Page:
As the Irish public continues to grow weary of its government’s completely incompetent approach to the pandemic, the 6 bishops of the Province of the Archdiocese of Tuam have spoken up.
In a statement that expressed frustration with Ireland’s increasingly leaderless efforts to fight the pandemic (or pass the time until it ends in other countries), the bishops have called for limits at funerals to be increased and also for a proper date to be set so that First Holy Communions and other events can be cared for.
The bishops make the distinction between merely following restrictions and asking for the best:
As Church leaders, we have consistently supported the public health restrictions on the grounds that they serve the common good. The state has a particular responsibility for the common good and, on that basis, the Church teaches that Catholics must obey the law unless it is manifestly unjust or immoral. That does not mean that we cannot or should not speak out when we believe that something seems unfair or could be done better. We have consistently made representations, not only for the timely reopening of the public pastoral life of the Church, but also for better protection for elderly residents in nursing homes, for equity in the delivery of critical care in our hospitals and for a fair distribution of vaccines both in our own society and in the wider world.
The bishops then cautiously, but firmly, criticise the government’s refusal (what else can it be called) to bring clarity to the issue of public worship:
We recognise the need for prudence and caution at the present time, in the light of the terrible loss of life in January and February, and we accept absolutely that now is not the time for a major reopening of society. We have carefully considered the five stage plan “Covid-19 Resilience and Recovery 2021: The Path Ahead”, published by the Government last week.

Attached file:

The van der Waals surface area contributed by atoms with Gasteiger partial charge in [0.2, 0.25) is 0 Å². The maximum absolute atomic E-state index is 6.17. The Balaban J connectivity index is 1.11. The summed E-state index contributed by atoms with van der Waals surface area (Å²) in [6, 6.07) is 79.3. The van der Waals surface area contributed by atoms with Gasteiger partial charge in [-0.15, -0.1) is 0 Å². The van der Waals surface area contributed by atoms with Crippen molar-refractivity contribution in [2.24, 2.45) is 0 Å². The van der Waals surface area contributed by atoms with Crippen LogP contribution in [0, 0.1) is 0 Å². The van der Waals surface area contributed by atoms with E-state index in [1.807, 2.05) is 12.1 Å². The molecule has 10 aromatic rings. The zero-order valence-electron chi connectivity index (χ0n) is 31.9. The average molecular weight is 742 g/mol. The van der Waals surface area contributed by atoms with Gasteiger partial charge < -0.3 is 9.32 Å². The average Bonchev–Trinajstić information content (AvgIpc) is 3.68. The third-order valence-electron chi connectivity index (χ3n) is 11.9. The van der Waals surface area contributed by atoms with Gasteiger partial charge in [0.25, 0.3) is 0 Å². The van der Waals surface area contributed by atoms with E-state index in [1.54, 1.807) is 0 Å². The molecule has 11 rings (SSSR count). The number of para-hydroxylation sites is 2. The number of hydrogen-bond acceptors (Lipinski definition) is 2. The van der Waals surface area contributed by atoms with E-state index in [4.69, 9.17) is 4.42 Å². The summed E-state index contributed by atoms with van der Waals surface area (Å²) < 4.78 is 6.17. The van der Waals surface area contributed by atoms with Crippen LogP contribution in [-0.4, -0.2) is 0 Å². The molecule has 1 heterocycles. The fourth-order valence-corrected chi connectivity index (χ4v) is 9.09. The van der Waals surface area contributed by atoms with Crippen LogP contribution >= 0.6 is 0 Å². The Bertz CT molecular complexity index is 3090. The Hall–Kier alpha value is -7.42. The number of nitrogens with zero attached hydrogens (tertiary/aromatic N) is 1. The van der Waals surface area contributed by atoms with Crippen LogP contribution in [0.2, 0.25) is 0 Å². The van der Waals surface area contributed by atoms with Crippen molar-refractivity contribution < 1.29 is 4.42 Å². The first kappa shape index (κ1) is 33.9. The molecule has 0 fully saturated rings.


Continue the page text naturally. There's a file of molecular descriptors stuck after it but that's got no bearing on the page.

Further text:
There are two things in this plan which we find very difficult to support.
One of those is the fact that at level 5, all funerals are still limited to 10 people. We believe that a modest increase to 25 would, without compromising safety, bring much consolation to grieving families.
Our second concern is that public worship is still excluded even at level 3. This would suggest that we may not have the opportunity to celebrate Mass together for months to come. It ignores the important contribution of communal worship to the mental and spiritual well-being of people of faith. The fundamental importance of Holy Week and Easter for all Christians, makes the prohibition of public worship particularly painful. While, as Christians, we are obliged to obey these regulations, we believe that it is our responsibility as Church leaders to make the case for change. We will continue to make fair and reasonable representation and we encourage you to do likewise.
They then encouraged the practice of Confession as a means of providing spiritual nourishment to people deprived of the Mass:
Bearing all of the foregoing in mind, it is also important for us to do as much as we can within the current restrictions to provide pastoral and sacramental care to our parishioners. Experience teaches us that with suitable precautions, the individual celebration of the Sacrament of Reconciliation is possible, as is the sacramental care of the sick. These, together with various other pastoral initiatives, can supplement the various online outreaches that have proved so helpful and successful.